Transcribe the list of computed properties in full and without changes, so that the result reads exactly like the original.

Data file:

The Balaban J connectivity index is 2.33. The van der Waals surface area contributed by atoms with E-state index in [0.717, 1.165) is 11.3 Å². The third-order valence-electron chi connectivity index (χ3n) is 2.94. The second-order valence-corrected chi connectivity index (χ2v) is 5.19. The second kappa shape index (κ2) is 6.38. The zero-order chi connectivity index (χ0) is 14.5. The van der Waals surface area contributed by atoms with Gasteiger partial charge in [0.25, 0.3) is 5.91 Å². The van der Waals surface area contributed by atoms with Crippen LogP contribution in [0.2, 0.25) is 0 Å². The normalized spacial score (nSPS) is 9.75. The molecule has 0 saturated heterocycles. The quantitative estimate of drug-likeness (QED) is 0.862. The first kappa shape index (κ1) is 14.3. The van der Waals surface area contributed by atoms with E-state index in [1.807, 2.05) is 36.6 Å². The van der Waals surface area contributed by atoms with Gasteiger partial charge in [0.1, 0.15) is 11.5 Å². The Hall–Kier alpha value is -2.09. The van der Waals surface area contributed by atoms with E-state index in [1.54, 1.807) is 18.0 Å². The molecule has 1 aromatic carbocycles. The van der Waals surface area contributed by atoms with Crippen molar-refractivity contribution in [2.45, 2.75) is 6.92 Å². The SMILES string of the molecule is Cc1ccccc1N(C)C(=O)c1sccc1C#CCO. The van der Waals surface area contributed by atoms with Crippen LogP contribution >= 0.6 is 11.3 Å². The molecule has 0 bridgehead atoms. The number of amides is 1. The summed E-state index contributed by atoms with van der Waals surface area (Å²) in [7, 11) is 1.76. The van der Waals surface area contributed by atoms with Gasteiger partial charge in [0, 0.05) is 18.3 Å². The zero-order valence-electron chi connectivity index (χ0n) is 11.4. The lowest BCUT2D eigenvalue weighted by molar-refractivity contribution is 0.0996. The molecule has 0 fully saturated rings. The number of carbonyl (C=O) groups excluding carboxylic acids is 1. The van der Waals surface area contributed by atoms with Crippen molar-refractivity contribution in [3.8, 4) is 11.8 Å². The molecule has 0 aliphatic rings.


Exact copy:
The Balaban J connectivity index is 2.33. The van der Waals surface area contributed by atoms with E-state index in [0.717, 1.165) is 11.3 Å². The third-order valence-electron chi connectivity index (χ3n) is 2.94. The second-order valence-corrected chi connectivity index (χ2v) is 5.19. The second kappa shape index (κ2) is 6.38. The zero-order chi connectivity index (χ0) is 14.5. The van der Waals surface area contributed by atoms with Gasteiger partial charge in [0.25, 0.3) is 5.91 Å². The van der Waals surface area contributed by atoms with Crippen LogP contribution in [0.2, 0.25) is 0 Å². The normalized spacial score (nSPS) is 9.75. The molecule has 0 saturated heterocycles. The quantitative estimate of drug-likeness (QED) is 0.862. The first kappa shape index (κ1) is 14.3. The van der Waals surface area contributed by atoms with E-state index in [1.807, 2.05) is 36.6 Å². The van der Waals surface area contributed by atoms with Gasteiger partial charge in [0.1, 0.15) is 11.5 Å². The Hall–Kier alpha value is -2.09. The van der Waals surface area contributed by atoms with E-state index in [1.54, 1.807) is 18.0 Å². The molecule has 1 aromatic carbocycles. The van der Waals surface area contributed by atoms with Crippen molar-refractivity contribution in [2.45, 2.75) is 6.92 Å². The SMILES string of the molecule is Cc1ccccc1N(C)C(=O)c1sccc1C#CCO. The van der Waals surface area contributed by atoms with Crippen LogP contribution >= 0.6 is 11.3 Å². The molecule has 0 bridgehead atoms. The number of amides is 1. The summed E-state index contributed by atoms with van der Waals surface area (Å²) in [7, 11) is 1.76. The van der Waals surface area contributed by atoms with Gasteiger partial charge in [0, 0.05) is 18.3 Å². The zero-order valence-electron chi connectivity index (χ0n) is 11.4. The lowest BCUT2D eigenvalue weighted by molar-refractivity contribution is 0.0996. The molecule has 0 fully saturated rings. The number of carbonyl (C=O) groups excluding carboxylic acids is 1. The van der Waals surface area contributed by atoms with Crippen molar-refractivity contribution in [3.8, 4) is 11.8 Å². The molecule has 0 aliphatic rings.